(2006) dir. Michael Mann
Michael Mann is one of those film buffs’ filmmakers, but has largely sat on the outside of my interest. I mean, I have appreciated a couple of his films, Maneater (1986) and Heat (1995), and other than acknowledging style and intelligence, just haven’t gotten into him the way that so many others do. He’s always struck me as a fairly man’s man kind of director, choosing works that have macho heroes and primarily strong male roles. I say that now, particularly, because Miami Vice fully fits into that mind-set.
With its sharp, stylish, action shots of high-speed racing boats and the Miami coastline that open the film, to the tough, brotherly, yet emotionally protected fraternity between Colin Farrell and Jamie Foxx, to the even fairly manly sex scenes that both actors appear in with their female partners, it’s all very much a guy world…not just guys, but “men”. Fetishized considerably as well, are the accouterments of the man, the male version of “accessories”: guns, cars, boats, sunglasses, wrist-watches. I am not enough of a specialist in any of these areas to detail specifically what types of accouterments they have here, but they are all top-of-the-line, faster-than-fast, slicker-than-slick types of things that I have to think that a certain spectrum of the male audience is simply drooling over.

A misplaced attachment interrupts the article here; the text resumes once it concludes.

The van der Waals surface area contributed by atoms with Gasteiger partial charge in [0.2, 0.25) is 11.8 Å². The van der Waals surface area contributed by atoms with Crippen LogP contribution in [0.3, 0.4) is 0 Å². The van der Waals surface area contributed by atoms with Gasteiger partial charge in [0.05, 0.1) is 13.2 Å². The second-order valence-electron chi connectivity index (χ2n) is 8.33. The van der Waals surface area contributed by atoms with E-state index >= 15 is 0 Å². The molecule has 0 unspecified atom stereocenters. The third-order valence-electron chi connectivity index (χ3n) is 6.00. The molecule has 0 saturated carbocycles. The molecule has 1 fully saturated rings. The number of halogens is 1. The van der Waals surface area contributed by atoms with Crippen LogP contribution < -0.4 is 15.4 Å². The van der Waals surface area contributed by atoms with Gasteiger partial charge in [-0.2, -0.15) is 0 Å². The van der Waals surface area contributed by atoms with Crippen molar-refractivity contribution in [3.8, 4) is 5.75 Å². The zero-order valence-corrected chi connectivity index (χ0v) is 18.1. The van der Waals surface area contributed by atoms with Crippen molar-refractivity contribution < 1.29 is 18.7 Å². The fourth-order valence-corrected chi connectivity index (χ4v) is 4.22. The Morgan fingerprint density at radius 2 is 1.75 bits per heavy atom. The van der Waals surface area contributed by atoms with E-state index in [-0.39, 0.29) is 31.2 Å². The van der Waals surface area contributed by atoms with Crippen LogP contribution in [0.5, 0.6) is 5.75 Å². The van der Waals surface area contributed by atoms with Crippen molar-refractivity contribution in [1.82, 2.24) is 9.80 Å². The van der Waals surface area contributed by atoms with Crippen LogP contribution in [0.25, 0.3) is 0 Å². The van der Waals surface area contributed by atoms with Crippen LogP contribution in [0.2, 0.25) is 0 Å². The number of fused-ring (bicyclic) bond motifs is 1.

The film itself is essentially a genre film, with a convoluted, but not all that original story about an undercover investigation into drug importers and killers. While the base story is fairly standard-issue, the film stays relatively sharp most of the time. But as has been speculated on before, the only reason that this is called Miami Vice is probably just the marketing angle that got the film made.
The film’s weakest point is the relationship between Farrell’s character and Gong Li’s tough, businesslike moll. It’s long and it’s tedious. But I will say that Gong Li’s character may have been the strongest thing about the movie, more from her performance than what she had to work with.
Still, in a manly world of take-downs and high-speed, slick as hell everything, women are just accouterments themselves. And emotional distance is the definition of “cool”.